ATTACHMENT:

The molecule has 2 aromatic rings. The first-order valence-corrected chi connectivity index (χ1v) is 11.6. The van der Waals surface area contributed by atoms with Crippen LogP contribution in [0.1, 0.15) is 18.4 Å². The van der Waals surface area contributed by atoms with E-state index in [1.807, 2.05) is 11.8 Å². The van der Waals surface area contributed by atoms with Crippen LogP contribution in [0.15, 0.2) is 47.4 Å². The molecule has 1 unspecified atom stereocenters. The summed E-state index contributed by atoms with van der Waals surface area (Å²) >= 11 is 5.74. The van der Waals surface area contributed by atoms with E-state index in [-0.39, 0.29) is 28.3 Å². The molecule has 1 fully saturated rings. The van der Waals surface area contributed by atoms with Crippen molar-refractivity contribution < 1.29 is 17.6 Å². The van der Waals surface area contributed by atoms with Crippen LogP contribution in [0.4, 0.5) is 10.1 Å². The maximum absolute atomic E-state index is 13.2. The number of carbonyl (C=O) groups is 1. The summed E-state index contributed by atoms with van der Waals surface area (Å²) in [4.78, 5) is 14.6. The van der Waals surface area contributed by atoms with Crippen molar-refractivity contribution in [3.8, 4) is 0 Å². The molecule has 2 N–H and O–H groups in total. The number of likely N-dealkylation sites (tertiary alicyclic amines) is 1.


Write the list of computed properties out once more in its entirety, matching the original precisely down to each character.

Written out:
The molecule has 2 aromatic rings. The first-order valence-corrected chi connectivity index (χ1v) is 11.6. The van der Waals surface area contributed by atoms with Crippen LogP contribution in [0.1, 0.15) is 18.4 Å². The van der Waals surface area contributed by atoms with E-state index in [1.807, 2.05) is 11.8 Å². The van der Waals surface area contributed by atoms with Crippen LogP contribution in [0.15, 0.2) is 47.4 Å². The molecule has 1 unspecified atom stereocenters. The summed E-state index contributed by atoms with van der Waals surface area (Å²) >= 11 is 5.74. The van der Waals surface area contributed by atoms with E-state index in [-0.39, 0.29) is 28.3 Å². The molecule has 1 fully saturated rings. The van der Waals surface area contributed by atoms with Crippen molar-refractivity contribution < 1.29 is 17.6 Å². The van der Waals surface area contributed by atoms with Crippen LogP contribution in [0.4, 0.5) is 10.1 Å². The maximum absolute atomic E-state index is 13.2. The number of carbonyl (C=O) groups is 1. The summed E-state index contributed by atoms with van der Waals surface area (Å²) in [4.78, 5) is 14.6. The van der Waals surface area contributed by atoms with Crippen molar-refractivity contribution in [3.8, 4) is 0 Å². The molecule has 2 N–H and O–H groups in total. The number of likely N-dealkylation sites (tertiary alicyclic amines) is 1.